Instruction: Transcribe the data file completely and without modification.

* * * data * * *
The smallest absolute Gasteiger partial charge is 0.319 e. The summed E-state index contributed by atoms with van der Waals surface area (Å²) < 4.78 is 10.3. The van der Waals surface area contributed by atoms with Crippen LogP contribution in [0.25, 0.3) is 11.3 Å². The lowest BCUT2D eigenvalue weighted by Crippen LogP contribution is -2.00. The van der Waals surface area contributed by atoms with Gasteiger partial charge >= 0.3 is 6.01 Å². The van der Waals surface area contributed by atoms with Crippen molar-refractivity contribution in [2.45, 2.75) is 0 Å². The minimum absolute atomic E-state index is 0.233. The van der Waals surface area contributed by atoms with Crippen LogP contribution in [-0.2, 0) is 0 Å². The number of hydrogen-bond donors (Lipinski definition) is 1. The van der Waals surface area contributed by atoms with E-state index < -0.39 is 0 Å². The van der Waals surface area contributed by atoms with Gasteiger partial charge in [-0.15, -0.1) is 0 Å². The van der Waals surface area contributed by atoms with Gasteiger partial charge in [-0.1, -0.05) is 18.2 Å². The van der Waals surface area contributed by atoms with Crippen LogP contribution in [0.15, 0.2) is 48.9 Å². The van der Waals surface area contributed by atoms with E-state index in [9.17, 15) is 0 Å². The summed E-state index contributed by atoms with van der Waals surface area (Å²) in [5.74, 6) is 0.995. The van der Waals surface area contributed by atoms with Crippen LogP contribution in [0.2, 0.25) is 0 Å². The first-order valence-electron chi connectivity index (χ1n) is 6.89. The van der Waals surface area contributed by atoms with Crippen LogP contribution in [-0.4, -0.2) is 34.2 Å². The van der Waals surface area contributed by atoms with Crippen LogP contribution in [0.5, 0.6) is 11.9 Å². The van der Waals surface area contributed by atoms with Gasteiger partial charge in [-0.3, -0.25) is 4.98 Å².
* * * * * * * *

The smallest absolute Gasteiger partial charge is 0.319 e. The summed E-state index contributed by atoms with van der Waals surface area (Å²) < 4.78 is 10.3. The van der Waals surface area contributed by atoms with Crippen LogP contribution in [0.25, 0.3) is 11.3 Å². The lowest BCUT2D eigenvalue weighted by Crippen LogP contribution is -2.00. The van der Waals surface area contributed by atoms with Gasteiger partial charge >= 0.3 is 6.01 Å². The van der Waals surface area contributed by atoms with Crippen molar-refractivity contribution in [2.45, 2.75) is 0 Å². The minimum absolute atomic E-state index is 0.233. The van der Waals surface area contributed by atoms with Crippen LogP contribution in [-0.2, 0) is 0 Å². The number of hydrogen-bond donors (Lipinski definition) is 1. The van der Waals surface area contributed by atoms with E-state index < -0.39 is 0 Å². The van der Waals surface area contributed by atoms with Gasteiger partial charge in [-0.15, -0.1) is 0 Å². The van der Waals surface area contributed by atoms with Gasteiger partial charge in [-0.1, -0.05) is 18.2 Å². The van der Waals surface area contributed by atoms with Crippen LogP contribution in [0.15, 0.2) is 48.9 Å². The van der Waals surface area contributed by atoms with E-state index in [9.17, 15) is 0 Å². The summed E-state index contributed by atoms with van der Waals surface area (Å²) in [5.74, 6) is 0.995. The van der Waals surface area contributed by atoms with Crippen LogP contribution in [0.2, 0.25) is 0 Å². The first-order valence-electron chi connectivity index (χ1n) is 6.89. The van der Waals surface area contributed by atoms with Crippen LogP contribution in [-0.4, -0.2) is 34.2 Å². The van der Waals surface area contributed by atoms with Crippen LogP contribution in [0.5, 0.6) is 11.9 Å². The van der Waals surface area contributed by atoms with Gasteiger partial charge in [-0.3, -0.25) is 4.98 Å².